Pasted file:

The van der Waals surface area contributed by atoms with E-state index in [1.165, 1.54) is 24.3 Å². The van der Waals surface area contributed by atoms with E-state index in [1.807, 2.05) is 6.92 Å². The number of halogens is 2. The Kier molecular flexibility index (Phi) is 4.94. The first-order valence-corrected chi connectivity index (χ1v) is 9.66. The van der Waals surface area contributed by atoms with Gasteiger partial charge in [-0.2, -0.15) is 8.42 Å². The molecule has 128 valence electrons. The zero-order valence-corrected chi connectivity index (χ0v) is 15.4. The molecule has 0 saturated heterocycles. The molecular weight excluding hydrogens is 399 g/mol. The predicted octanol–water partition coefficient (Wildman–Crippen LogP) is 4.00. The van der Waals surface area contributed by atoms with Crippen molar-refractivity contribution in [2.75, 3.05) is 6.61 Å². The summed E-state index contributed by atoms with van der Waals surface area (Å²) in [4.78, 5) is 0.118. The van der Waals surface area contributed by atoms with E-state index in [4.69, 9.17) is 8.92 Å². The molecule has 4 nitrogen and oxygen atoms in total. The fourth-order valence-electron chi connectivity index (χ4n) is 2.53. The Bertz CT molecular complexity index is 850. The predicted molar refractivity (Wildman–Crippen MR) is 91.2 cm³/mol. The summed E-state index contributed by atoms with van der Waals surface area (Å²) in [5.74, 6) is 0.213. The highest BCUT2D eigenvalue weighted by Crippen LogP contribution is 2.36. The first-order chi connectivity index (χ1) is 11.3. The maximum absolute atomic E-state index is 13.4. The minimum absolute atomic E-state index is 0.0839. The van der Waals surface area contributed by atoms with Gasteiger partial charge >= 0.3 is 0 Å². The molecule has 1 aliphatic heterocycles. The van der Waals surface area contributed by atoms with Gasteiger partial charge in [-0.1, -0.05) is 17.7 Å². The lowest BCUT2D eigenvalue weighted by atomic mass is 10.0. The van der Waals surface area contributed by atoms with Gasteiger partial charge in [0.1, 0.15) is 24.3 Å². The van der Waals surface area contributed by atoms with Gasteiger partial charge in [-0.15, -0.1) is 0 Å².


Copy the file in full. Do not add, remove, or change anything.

The van der Waals surface area contributed by atoms with E-state index in [1.165, 1.54) is 24.3 Å². The van der Waals surface area contributed by atoms with E-state index in [1.807, 2.05) is 6.92 Å². The number of halogens is 2. The Kier molecular flexibility index (Phi) is 4.94. The first-order valence-corrected chi connectivity index (χ1v) is 9.66. The van der Waals surface area contributed by atoms with Gasteiger partial charge in [-0.2, -0.15) is 8.42 Å². The molecule has 128 valence electrons. The zero-order valence-corrected chi connectivity index (χ0v) is 15.4. The molecule has 0 saturated heterocycles. The molecular weight excluding hydrogens is 399 g/mol. The predicted octanol–water partition coefficient (Wildman–Crippen LogP) is 4.00. The van der Waals surface area contributed by atoms with Crippen molar-refractivity contribution in [2.75, 3.05) is 6.61 Å². The summed E-state index contributed by atoms with van der Waals surface area (Å²) in [4.78, 5) is 0.118. The van der Waals surface area contributed by atoms with E-state index in [4.69, 9.17) is 8.92 Å². The molecule has 4 nitrogen and oxygen atoms in total. The fourth-order valence-electron chi connectivity index (χ4n) is 2.53. The Bertz CT molecular complexity index is 850. The predicted molar refractivity (Wildman–Crippen MR) is 91.2 cm³/mol. The summed E-state index contributed by atoms with van der Waals surface area (Å²) in [5.74, 6) is 0.213. The highest BCUT2D eigenvalue weighted by Crippen LogP contribution is 2.36. The first-order chi connectivity index (χ1) is 11.3. The maximum absolute atomic E-state index is 13.4. The minimum absolute atomic E-state index is 0.0839. The van der Waals surface area contributed by atoms with Gasteiger partial charge >= 0.3 is 0 Å². The molecule has 1 aliphatic heterocycles. The van der Waals surface area contributed by atoms with Gasteiger partial charge in [-0.1, -0.05) is 17.7 Å². The lowest BCUT2D eigenvalue weighted by atomic mass is 10.0. The van der Waals surface area contributed by atoms with Gasteiger partial charge in [0.1, 0.15) is 24.3 Å². The van der Waals surface area contributed by atoms with Gasteiger partial charge in [-0.15, -0.1) is 0 Å².